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The iPhone turns 15: a look at the past (and future) of one of the 21st century’s most influential devices

Business / analysis
The iPhone turns 15: a look at the past (and future) of one of the 21st century’s most influential devices

By Ismini Vasileiou & Paul Haskell-Dowland*

It is 15 years since Apple released what’s arguably its flagship device: the iPhone. A decade and a half later, there are few products that have managed to reach a similar level of brand recognition.

Announced to an eager audience in 2007, the iPhone has revolutionised how we communicate and even how we live day to day.

Steve Jobs introduced the iPhone on January 9 2007.

The large-screen revolution

The iPhone was released in the United States in June 2007, and in a further six countries in November.

From the launch of Mac computers in the 1970s to the iPod in 2001, Apple already knew how to engage with its audience – and how to encourage extraordinary levels of hype when launching a product.

Early reviews for the iPhone were almost universally glowing, applauding Apple’s attention to detail and style. The only problem flagged was network connectivity – and this was an issue with slow speeds on phone carrier networks, rather than the device itself.

Consumers’ appreciation of the iPhone’s style was no surprise. It was indicative of an emerging trend towards smartphones with large-format screens (but which still reflected the form of a phone). The Nokia N95 was another such example that hit the market the same year.

A Nokia N95 with its keypad closed.
The 2007 Nokia N95 had a slide-out keypad. Asim18/Wikimedia (CC BY-SA 4.0).

The original iPhone offered wifi, supported 2G EDGE connectivity and had internet download speeds below 500Kbps (compared to multi Mbps speeds today).

It was also limited to 4GB or 8GB models. This might sound pitiful compared to the 1TB options available today, but it’s enough to hold hundreds of songs or videos and was revolutionary at the time.

The Apple assembly line

The iPhone 3G was rolled out across the globe in July 2008, with significantly improved data speeds and the addition of the Apple App Store. Even though it offered a mere 500 apps at launch, the app store marked a significant improvement in phone functionality.

And just as users started getting used to 3G, it was superseded by the 3GS about a year later.

This cycle of regularly pushing out new products was critical to Apple’s success. By releasing regular updates (either through whole product iterations, or more minor functionality improvements) Apple managed to secure an enthusiastic audience, eager for new releases each year.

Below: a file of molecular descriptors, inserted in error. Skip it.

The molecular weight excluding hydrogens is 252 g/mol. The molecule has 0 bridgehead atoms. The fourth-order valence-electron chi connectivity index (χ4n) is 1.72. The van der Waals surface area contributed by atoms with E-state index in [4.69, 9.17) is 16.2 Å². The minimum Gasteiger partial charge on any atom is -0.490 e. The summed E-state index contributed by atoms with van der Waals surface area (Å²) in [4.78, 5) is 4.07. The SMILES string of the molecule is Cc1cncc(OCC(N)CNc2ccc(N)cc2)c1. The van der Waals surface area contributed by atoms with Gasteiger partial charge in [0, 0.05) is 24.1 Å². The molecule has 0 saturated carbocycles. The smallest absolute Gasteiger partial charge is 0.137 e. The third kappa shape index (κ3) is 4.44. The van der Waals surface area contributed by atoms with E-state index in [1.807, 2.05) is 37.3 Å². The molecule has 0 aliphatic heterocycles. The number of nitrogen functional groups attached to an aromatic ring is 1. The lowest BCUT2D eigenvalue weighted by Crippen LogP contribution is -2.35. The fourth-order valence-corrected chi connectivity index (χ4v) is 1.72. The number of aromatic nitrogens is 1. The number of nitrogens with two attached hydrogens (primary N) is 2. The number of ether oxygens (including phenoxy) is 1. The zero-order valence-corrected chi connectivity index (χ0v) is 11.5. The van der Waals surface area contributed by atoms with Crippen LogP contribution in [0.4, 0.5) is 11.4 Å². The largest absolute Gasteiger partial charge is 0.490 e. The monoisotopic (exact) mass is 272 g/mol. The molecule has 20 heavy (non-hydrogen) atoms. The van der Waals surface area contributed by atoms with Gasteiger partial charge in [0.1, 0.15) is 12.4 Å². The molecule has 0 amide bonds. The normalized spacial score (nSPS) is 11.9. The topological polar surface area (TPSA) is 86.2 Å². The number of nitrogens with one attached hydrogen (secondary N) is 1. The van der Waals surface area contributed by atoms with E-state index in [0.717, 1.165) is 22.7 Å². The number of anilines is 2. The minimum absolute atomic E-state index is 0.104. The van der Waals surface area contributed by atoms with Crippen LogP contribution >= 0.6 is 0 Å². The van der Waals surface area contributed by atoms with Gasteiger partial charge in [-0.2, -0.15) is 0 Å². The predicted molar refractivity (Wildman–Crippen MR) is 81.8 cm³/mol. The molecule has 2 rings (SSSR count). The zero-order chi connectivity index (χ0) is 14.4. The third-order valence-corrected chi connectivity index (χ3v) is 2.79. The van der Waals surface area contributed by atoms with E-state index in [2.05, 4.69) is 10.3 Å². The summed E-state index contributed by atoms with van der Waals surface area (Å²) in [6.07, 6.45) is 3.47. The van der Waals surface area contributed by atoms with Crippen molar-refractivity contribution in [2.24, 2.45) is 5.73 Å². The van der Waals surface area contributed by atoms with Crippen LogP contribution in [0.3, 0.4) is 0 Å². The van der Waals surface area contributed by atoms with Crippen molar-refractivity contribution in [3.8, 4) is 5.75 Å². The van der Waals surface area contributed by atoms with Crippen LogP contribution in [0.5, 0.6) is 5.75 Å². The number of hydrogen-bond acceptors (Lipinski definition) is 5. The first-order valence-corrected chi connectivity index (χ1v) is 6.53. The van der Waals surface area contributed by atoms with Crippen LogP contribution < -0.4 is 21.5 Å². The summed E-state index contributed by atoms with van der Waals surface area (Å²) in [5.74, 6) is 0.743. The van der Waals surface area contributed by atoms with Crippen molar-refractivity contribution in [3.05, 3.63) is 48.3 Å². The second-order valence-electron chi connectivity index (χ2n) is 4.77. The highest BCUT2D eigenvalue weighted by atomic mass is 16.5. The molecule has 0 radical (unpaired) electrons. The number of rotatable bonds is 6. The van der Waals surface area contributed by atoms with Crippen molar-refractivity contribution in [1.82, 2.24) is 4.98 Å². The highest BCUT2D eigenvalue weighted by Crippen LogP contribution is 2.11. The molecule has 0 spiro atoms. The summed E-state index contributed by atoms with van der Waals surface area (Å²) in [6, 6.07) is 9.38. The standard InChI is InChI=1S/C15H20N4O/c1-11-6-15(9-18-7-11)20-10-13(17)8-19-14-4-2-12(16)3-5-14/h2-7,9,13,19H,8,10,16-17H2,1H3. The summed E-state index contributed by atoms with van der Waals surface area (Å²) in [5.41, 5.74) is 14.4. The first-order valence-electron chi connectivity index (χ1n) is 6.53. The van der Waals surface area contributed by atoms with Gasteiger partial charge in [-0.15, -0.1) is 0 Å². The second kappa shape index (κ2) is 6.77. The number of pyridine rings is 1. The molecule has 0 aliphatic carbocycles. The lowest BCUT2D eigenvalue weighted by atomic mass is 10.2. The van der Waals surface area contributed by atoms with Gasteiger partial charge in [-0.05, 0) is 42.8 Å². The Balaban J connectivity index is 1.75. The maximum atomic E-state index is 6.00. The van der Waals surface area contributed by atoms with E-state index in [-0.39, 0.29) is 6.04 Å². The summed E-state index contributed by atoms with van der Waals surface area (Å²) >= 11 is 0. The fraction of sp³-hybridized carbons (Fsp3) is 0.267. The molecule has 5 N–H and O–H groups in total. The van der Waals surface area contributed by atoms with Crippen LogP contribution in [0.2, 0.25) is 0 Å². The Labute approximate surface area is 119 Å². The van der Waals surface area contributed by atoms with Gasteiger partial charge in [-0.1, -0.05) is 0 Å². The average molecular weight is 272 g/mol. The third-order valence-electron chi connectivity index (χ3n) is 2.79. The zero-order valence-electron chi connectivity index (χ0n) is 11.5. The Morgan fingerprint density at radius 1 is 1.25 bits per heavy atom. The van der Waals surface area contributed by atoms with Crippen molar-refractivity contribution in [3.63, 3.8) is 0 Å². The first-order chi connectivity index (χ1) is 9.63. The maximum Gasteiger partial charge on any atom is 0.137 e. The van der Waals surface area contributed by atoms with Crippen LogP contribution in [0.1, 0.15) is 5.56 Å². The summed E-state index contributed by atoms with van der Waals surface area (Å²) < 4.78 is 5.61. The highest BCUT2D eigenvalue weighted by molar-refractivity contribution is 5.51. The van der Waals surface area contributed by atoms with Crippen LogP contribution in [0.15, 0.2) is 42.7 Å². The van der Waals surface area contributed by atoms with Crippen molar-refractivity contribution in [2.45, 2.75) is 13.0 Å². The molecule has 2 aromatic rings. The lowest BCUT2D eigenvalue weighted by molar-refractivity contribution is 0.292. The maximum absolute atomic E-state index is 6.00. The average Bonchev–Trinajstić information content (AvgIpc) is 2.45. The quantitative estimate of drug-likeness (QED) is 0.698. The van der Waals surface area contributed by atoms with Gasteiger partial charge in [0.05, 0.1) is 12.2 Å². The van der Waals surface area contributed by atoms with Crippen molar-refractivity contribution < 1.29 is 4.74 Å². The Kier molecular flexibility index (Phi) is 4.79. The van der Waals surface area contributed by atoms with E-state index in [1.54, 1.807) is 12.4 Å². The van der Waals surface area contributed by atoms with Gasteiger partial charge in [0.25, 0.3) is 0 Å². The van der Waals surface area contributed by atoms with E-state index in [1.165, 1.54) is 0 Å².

A comparison of iPhone sizes from the iPhone 5S to the iPhone 12
iPhone sizes got noticeably larger from the iPhone 5S release to the iPhone 12. Tboa/Wikimedia (CC BY-SA 4.0).

Also, since older products would often be passed down within families, Apple’s product pipeline helped it establish a multi-generational user base. This pipeline continues to operate today.

New approaches to old ways

The iPhone family has delivered size, speed and storage improvements over its 15-year history. Some of its “new” features weren’t necessarily new to the market, but Apple excelled at delivering them in highly integrated ways that “just worked” (as founder Steve Jobs would say).

“It just works” – Steve Jobs (1955-2011).

In 2013, the iPhone 5S introduced touch ID, which allowed users to unlock their phones with a fingerprint. While this had first been introduced with the Fujitsu F505i back in 2003, Apple delivered a robust implementation of the feature. Of course, it wasn’t long before enterprising individuals learnt how to bypass the mechanism.

The iPhone 8, released in 2017, brought with it the face ID feature. This still had weaknesses, but was at least immune to being unlocked with a photo.

Beyond security, the iPhone series has also produced year-on-year improvements in camera technology. While the original model sported a paltry two-megapixel camera, later models featured multiple lenses, with resolution boosted to 12 megapixels – rivalling many digital cameras on the market.

Wireless charging was introduced with the iPhone 8 (although preceded by Samsung as early as 2011). And the bezel-less design of the iPhone X, released in 2017, built on features found in the Sharp Aquos S2 from the same year.


Nonetheless, the iPhone has not been without problems. The introduction of the iPhone 7 in 2016 saw the removal of the standard 3.5mm headphone socket – and many weren’t happy.

While an adaptor was initially provided for customers to connect their regular headphones, it was only free for about two years. After that it had to be purchased. In 2016 there were indications of a spike in wireless headphone sales. Perhaps somewhat conveniently, Apple launched its AirPods (wireless Bluetooth earbuds) at the same time.

A similar change came in 2020 with the release of the iPhone 12. Arguing consumers had a multitude of spare devices – and perhaps trying to ride on the green re-use agenda – Apple removed chargers from the unboxing experience.